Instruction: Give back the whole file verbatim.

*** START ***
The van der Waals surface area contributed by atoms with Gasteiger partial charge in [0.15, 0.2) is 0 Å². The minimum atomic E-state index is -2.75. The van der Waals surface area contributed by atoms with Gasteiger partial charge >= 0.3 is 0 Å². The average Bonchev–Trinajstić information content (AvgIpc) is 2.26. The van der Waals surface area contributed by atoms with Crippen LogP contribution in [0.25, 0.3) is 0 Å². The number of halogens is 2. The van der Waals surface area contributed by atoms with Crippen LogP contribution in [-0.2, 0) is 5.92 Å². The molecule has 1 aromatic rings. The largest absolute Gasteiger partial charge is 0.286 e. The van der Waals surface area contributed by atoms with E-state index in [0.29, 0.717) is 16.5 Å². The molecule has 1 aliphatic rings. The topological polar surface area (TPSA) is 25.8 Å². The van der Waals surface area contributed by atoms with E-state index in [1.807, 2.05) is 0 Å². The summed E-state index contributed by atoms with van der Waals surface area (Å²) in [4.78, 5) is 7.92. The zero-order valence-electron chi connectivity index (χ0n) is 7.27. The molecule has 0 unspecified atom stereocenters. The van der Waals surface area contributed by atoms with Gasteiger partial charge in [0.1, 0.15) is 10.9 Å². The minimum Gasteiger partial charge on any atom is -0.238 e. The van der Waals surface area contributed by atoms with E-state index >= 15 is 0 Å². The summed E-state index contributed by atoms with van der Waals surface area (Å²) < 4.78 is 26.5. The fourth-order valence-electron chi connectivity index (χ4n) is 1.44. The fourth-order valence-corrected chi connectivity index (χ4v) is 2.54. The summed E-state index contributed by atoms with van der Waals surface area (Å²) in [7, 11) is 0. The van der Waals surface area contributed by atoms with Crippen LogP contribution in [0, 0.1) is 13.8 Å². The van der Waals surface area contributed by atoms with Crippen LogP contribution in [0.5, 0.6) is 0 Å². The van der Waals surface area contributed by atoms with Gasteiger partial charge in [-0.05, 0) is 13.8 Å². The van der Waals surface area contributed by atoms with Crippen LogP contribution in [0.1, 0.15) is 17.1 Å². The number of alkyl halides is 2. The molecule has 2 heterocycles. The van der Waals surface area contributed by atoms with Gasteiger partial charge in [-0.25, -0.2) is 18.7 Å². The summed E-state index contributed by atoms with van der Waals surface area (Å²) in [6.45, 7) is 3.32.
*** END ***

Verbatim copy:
The van der Waals surface area contributed by atoms with Gasteiger partial charge in [0.15, 0.2) is 0 Å². The minimum atomic E-state index is -2.75. The van der Waals surface area contributed by atoms with Gasteiger partial charge >= 0.3 is 0 Å². The average Bonchev–Trinajstić information content (AvgIpc) is 2.26. The van der Waals surface area contributed by atoms with Crippen LogP contribution in [0.25, 0.3) is 0 Å². The number of halogens is 2. The van der Waals surface area contributed by atoms with Crippen LogP contribution in [-0.2, 0) is 5.92 Å². The molecule has 1 aromatic rings. The largest absolute Gasteiger partial charge is 0.286 e. The van der Waals surface area contributed by atoms with E-state index in [0.29, 0.717) is 16.5 Å². The molecule has 1 aliphatic rings. The topological polar surface area (TPSA) is 25.8 Å². The van der Waals surface area contributed by atoms with E-state index in [1.807, 2.05) is 0 Å². The summed E-state index contributed by atoms with van der Waals surface area (Å²) in [4.78, 5) is 7.92. The zero-order valence-electron chi connectivity index (χ0n) is 7.27. The molecule has 0 unspecified atom stereocenters. The van der Waals surface area contributed by atoms with Gasteiger partial charge in [0.1, 0.15) is 10.9 Å². The minimum Gasteiger partial charge on any atom is -0.238 e. The van der Waals surface area contributed by atoms with E-state index >= 15 is 0 Å². The summed E-state index contributed by atoms with van der Waals surface area (Å²) < 4.78 is 26.5. The fourth-order valence-electron chi connectivity index (χ4n) is 1.44. The fourth-order valence-corrected chi connectivity index (χ4v) is 2.54. The summed E-state index contributed by atoms with van der Waals surface area (Å²) in [7, 11) is 0. The van der Waals surface area contributed by atoms with Crippen LogP contribution in [0, 0.1) is 13.8 Å². The van der Waals surface area contributed by atoms with Crippen LogP contribution in [0.5, 0.6) is 0 Å². The van der Waals surface area contributed by atoms with Gasteiger partial charge in [-0.05, 0) is 13.8 Å². The van der Waals surface area contributed by atoms with Crippen LogP contribution in [0.1, 0.15) is 17.1 Å². The number of alkyl halides is 2. The molecule has 2 heterocycles. The van der Waals surface area contributed by atoms with Gasteiger partial charge in [-0.25, -0.2) is 18.7 Å². The summed E-state index contributed by atoms with van der Waals surface area (Å²) in [6.45, 7) is 3.32.